Search Engine Optimization (SEO)

Of all the words, phrases, and acronyms associated with computing and the internet, probably none have been more misunderstood, misappropriated, and exploited than “SEO” (Search Engine Optimization). The basic idea of search engine optimization is pretty straightforward – to optimize a web page in a way that maximizes its potential in search engine rankings – generally understood primarily as Google rankings as Google’s market share in search is significantly greater than any other search provider. (Although the merger of Bing and Yahoo search has made it worth a web marketer’s while to pay more attention to this search engine as well.)

There was a time when it was possible to simply insert lines of markup called meta tags ( < meta name=”keywords” content=”World’s Best Web Developers”> ) into the head section of a website and increase that site’s ranking for searches that utilized the words contained in the meta tags. It was also possible to “stuff” a site with certain keywords in a way that made the site look like an authority on a search phrase to a search engine algorithm but meaningless to actual users (World’s Best Web Developers, developers, best, world, prize winner champion developers…).

Thankfully Google goes out of its way to hire smart people and improve user experiences (in most respects) by constantly trying to find ways to make search results more relevant. The result of this effort is a constantly evolving combination bot or crawler (a very powerful machine/computer that reads web pages in a blink and indexes [stores] their content) and algorithm (a mathematical formula that processes, weights, and computer data derived from the indexed content of web pages to provide a measure for ranking these pages relative to one another for a given search phrase).

The fact that Google (and Bing) are constantly evolving means that the techniques used to help improve the rankings of web pages should evolve with them. Unfortunately, many of the individuals and organizations that claim to be experts in SEO don’t bother keeping up with the evolving state of search, and many clients end up paying for these consultants to essentially waste their time and money by focusing on outdated strategies involving meta tags, keyword density, and keyword stuffing. Google is also somewhat secretive about the specifics of the algorithm, so the only way to really get a handle on the intricacies of search is to study real search results – a step is taken only very rarely by so-called SEO consultants.

The most recent evolution of Google has come in a series of updates popularly referred to as the Panda updates. Google has always stressed the importance of content in its statements to the web development industry, and Panda is its biggest step yet to move content-rich web sites ahead of content-light web sites in search rankings. This means that, in many cases, there are no shortcuts to the top of the rankings. Web developers must employ writers and they must create pages with substantive, engaging content.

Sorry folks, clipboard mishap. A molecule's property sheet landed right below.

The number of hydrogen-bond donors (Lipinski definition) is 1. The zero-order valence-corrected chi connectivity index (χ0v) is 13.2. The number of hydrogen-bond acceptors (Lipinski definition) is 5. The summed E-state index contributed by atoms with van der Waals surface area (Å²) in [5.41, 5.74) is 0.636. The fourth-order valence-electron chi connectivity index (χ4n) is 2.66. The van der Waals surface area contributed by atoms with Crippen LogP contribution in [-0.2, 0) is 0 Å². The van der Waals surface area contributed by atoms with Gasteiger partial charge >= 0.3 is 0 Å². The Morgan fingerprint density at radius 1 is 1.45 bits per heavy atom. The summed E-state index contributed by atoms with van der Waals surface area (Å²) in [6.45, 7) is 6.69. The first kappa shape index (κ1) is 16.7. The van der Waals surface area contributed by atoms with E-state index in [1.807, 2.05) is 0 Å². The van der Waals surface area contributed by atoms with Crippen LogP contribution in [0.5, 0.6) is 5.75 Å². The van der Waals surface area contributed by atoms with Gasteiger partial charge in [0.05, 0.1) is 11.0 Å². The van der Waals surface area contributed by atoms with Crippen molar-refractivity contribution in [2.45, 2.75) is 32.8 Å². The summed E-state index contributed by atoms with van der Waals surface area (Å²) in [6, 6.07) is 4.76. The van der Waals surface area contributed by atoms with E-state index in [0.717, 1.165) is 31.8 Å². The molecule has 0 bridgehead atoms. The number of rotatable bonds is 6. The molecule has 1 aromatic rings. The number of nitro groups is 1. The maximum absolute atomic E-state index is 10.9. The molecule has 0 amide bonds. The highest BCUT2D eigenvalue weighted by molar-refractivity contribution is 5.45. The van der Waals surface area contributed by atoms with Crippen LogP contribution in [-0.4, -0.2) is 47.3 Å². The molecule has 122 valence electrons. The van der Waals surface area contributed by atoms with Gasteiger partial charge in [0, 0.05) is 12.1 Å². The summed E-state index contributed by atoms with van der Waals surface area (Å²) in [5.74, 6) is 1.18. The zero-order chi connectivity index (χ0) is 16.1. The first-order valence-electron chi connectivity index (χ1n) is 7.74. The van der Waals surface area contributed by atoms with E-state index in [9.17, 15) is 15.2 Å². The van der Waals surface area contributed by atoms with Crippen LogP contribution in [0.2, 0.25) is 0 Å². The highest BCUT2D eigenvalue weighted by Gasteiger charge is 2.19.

One of the more innovative advances introduced by Panda to the Google algorithm involves the way it reads content. As mentioned above, search engine bots scan web sites and transmit their content to an index to be processed by an algorithm. In the past, the word “read” might have been a bit of an over-statement for what the algorithm was actually doing, but as of the Panda updates, “read” has become an increasingly fitting way to describe what is happening. Google has essentially taught its algorithm to read – not just recognize text – but read the way you and I do. The algorithm now notices spelling and grammar errors, and it also tries to distinguish invaluable content from space-filling words on a page.

But even as one of the most advanced machine-readers in existence, Google’s bot/algorithm is still flawed. In attempting to address issues related to poorly written content, Google has devalued web sites that enhance user experiences through images, illustrations, and animations. Some of the web’s most well-designed sites now have no chance at showing up in Google’s rankings. And because a fair portion of the web is forced to rely on Google for traffic and business, many web pages will now end up seeming wordy and over-explained (take this one for instance).

Relative to other search marketing firms in Columbus, Sites Up And Running takes a comparatively academic view of search engine rankings, forgoing the noise posted about SEO on the internet and getting into the real nuts and bolts of the machines and mathematics behind the rankings. This allows us to propose innovatively, customized strategies that help sites move up the rankings ahead of web pages using the older optimization strategies outlined above (the vast majority of websites).

Search Engine Optimization at Sites Up And Running begins with a consultation and a research-driven strategy proposal. Because this optimization strategy must be taken into account at every level in the development of a site, the optimization project should begin before site development – a process that is explained more completely during the consultation. And because content, as mentioned above, has become the overwhelming factor in a sites ability to rank highly in Google, the bulk of our strategy proposal will focus on what kind of content will engage both site visitors and search engines.

Our optimization packages also include the incorporation of analytics into every page on a website and the registration of these pages with Google so you can watch your site traffic grow and track key indicators. We also offer our clients $100 of free advertising in Google Adwords to help jump-start the traffic generation campaign.

If you would like to talk about optimizing your site, you may contact us.



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